Here's what I've been working on and thinking about last month.
If you'd rather hear words come through my beautiful face instead of reading, watch this video recap instead:
I learned how to ride a motorcycle! It was surprisingly easy to pick up after learning how to drive stick
I was delightfully surprised that paddleboarding is actually fun. It looked like a less-fun version of surfing, but it's more like a version of Kayaking where you can change positions if you get tired
Indoor Mountain Biking #
I survived another trip to Ray's MTB indoor mountain biking part in Cleveland, Ohio without becoming quadrapelegic. What a wonderland.
I GOT TO FLY A TINY CESSNA PLANE AND IT WAS AMAZING!!! Thank you Raphy for making this happen, and also Brennan, Cohagen, and Susan for pointers on how to get started getting a private pilot's license.
I think this is definitely a thing I want to do, and I'm not sure when it's going to make sense to do it. The consensus I'm hearing is that flying your own plane makes zero financial sense, and it's harder for me to justify things purely hedonistically. Paramotoring will likely come first.
Zoom magic trick #
The illusion I was working on with Trigg Watson is finally done! There are so many amazing and outrageous technical elements of this that I can't talk about but oh boy it sure is cool. Trigg is starting to do virtual shows open to the public; if you'd like to see what this is about, join Trigg's mailing list and you'll get an email the next time he's doing a show.
Inspired by Michele Hansen's twiter thread about wanting a global way to unambiguously describe a given hour, I made beats.wiki as a first step to transition over to using Swatch Internet Time.
I hate time zones and daylight savings time and think this is a much better system than what we've got right now. There are several valid arguments against doing something like this and I think the tradeoffs are worth it.
In the spirit of The Magic Art of Tidying Up, I go through purges of all of my things about once every six months. It's still surprising to me how quickly and easy it is to accumulate too many things.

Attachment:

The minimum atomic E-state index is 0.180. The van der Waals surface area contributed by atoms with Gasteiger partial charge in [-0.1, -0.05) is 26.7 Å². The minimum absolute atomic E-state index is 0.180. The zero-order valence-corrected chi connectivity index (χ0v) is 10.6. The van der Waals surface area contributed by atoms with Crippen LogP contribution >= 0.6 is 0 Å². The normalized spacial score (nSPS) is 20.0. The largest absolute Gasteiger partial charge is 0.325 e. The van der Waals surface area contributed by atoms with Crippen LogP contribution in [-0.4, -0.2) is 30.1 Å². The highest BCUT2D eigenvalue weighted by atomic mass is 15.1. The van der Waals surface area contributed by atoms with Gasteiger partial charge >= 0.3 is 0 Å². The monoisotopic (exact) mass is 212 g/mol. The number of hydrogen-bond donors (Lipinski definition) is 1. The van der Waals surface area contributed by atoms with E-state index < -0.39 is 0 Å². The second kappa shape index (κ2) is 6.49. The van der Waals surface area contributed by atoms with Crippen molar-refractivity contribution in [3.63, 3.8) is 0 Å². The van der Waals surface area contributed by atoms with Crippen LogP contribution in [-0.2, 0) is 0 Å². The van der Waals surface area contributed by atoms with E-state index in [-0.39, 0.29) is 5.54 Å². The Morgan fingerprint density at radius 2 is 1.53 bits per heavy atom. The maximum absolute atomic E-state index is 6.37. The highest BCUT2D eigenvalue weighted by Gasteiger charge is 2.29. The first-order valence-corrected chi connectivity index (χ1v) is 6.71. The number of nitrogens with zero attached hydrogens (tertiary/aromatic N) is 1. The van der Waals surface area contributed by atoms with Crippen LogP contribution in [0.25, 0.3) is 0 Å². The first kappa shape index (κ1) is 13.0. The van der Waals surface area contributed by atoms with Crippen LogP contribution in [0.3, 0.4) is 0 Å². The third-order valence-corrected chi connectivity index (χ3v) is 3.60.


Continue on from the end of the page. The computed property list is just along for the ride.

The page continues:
Weekly Planning #
I've started rewriting my primary daily focus for the next 8 days every morning, referencing my monthly goals. I've found it much easier to focus on one thing every day when I know the plan for the week and the month, and it's cool to see how my plan for a particular day will change over time. It's also much easier to set my focus for today when I have my opinion about what I'd wanted to do that day for the past week.
Time Tracking #
My time tracking experiment (inspired by 168 hours) is going exceptionally well. If you're interested in playing with an experimental time tracker, schedule a call with me and I'll give you early access!
App hotkeys #
I set up system-wide keyboard shortcuts with hammerspoon to bring up my Things todo list, my Vimcal calendar, my time tracker, and my Zettelkasten-style note taking system in Sublime—my most-used apps outside of a web browser and terminal—and I feel like I can use my computer so much faster now.
Learning to nap #
There was a super long article on sleep that was linked on Hacker News that detailed methods to be getting the best sleep. Skimming through it, it seemed like the only thing in this article that I'm not doing is napping.
Humans are probably naturally biphasic (sleeping in two chunks every day) and have a dip in wakefulness around 7 hours after waking up, so I've started setting a reminder for myself to try taking a nap at the ideal time. So far I've noticed a 2-hour nap lets me shave off about three hours of night time sleep, and I think I could make that more efficient by reducing sleep onset latency when I start the nap.
I think this would be a great way to have productive mornings without sacrificing fun social events in the evenings. I've also noticed that my mood, wakefulness, and ability to think are drastically improved after the nap compared to before. I'm still working out how to make time for this every day, since skipping a nap I'd planned for seems to go poorly.
Also hey, friendly reminder: if you're sleeping poorly, the best possible way you could improve your life right now is improving your sleep. Sleep is the biggest force multiplier of any single skill I've come across for anything you do.
Grocery Delivery #
Grocery deliveries are the best thing ever. Grocery stores are fun for browsing and trying new things, but I've settled into the habit of just getting my groceries delivered from Whole Foods through Amazon and it's objectively such a better experience. The time I spend on getting groceries is a third of what I was spending before in exchange for a $7 delivery fee.
Social and Dating #
I'm back in Dallas! #
After spending the summer in Cleveland Ohio, I'm back in Dallas! The plurality of my friends and family are here, so it'll be fun for the next few months reconnecting.